QOL and the AIs
Although most women taking one of the AIs (femara, arimidex, and aromosane) do not experience serious side effects, some women do suffer from intractable aches and pains, stiffness, and a general sense of malaise. My experience has been that, usually, women who switch from one of these medications to one of the others find that their symptoms are relieved. Since the benefit of these drugs is so high, it is well worth trying to find one that you can tolerate.
Again, the reminder is that most women have no trouble with the AIs or experience minimal stiffness/aches/joint pains. The second reminder is that, if you are having more trouble, it is well worth talking with your doctor about trying one of the others.
Here is the abstract from a recent study published in Breast Cancer Research and Treatment and then a link to read more:
BREAST CANCER RESEARCH AND TREATMENT
Anastrozole and letrozole: an investigation and comparison of quality of life and tolerability
J. Michael Dixon, Lorna Renshaw, Carolyn Langridge, Oliver E. Young, Mary McHugh, Linda Williams, Juliette Murray, E. Jane Macaskill, Fiona McCaig and Oliver M. Dixon, et al.
Previous studies have demonstrated that both anastrozole and letrozole are well tolerated. Letrozole suppresses estrogen to a greater degree than anastrozole in the serum and breast tumor. Concerns have been raised that greater potency may adversely affect patients' quality of life (QOL). One hundred eighty-
one postmenopausal women with invasive estrogen receptor-positive breast cancers were randomized to receive either 12 weeks of letrozole followed by 12 weeks of anastrozole or the reverse sequence. One hundred and six received immediate adjuvant aromatase inhibitors (AIs) following surgery, and 75 received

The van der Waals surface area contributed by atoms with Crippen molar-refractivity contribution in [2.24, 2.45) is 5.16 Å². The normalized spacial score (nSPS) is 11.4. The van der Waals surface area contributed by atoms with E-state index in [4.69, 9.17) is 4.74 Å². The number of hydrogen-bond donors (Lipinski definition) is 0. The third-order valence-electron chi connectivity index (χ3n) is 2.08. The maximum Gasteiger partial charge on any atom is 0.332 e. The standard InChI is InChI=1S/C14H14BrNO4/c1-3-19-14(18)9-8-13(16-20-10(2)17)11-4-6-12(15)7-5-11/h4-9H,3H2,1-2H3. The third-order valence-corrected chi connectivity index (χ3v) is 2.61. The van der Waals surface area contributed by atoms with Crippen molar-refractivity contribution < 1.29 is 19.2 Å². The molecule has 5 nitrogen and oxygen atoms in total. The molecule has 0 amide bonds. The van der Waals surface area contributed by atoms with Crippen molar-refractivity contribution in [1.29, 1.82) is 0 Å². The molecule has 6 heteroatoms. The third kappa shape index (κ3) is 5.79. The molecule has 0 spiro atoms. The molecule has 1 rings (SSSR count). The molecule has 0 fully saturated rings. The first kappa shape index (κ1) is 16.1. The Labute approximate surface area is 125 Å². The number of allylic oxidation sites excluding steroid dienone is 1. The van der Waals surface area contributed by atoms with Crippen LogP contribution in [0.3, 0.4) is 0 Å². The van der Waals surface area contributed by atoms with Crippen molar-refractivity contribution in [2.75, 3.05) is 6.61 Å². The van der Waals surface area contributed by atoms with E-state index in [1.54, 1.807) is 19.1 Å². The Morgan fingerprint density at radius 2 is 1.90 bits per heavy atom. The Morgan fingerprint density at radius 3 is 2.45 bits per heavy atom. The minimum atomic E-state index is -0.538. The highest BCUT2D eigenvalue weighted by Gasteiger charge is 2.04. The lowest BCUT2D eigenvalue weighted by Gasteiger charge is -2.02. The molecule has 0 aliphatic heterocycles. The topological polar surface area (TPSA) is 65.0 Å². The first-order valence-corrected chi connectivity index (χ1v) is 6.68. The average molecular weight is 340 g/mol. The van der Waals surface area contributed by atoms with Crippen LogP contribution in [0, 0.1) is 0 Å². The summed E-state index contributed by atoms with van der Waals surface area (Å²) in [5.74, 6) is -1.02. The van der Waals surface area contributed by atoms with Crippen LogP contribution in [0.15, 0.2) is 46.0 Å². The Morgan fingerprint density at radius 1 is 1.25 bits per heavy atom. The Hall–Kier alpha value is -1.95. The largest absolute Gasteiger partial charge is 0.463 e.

extended adjuvant therapy. The Functional Assessment of Cancer Therapy Endocrine Subscale (FACT-B-ES) QOL questionnaires were completed to assess QOL on each drug. Additional side-effect profiles were collected. Each patient completed a patient preference form. Twenty-one patients withdrew before study end, 10/179 (5.6%) while taking letrozole and 4/173 (2.3%) while taking anastrozole (P = 0.12). Tamoxifen-
naïve patients had a higher mean ES (endocrine symptoms subscale) score at entry versus those having extended therapy (66.0 vs. 61.9; P = 0.001). There was no significant change in FACT-B-ES (overall) scores or ES scores while patients were taking anastrozole or letrozole and no significant differences between drugs.
Nearly 80% of patients reported one or more side effects with either agent. No differences in frequency, grade, or range of side effects were seen between drugs. Of 160 patients, 49 (30.6%) preferred letrozole, 57 (35.6%) preferred anastrozole, and 54 (33.8%) had no preference (P = 0.26, Pearson's Chi-squared test). In conclusion, both AIs are equally well tolerated. There were no significant differences in QOL scores between the two drugs.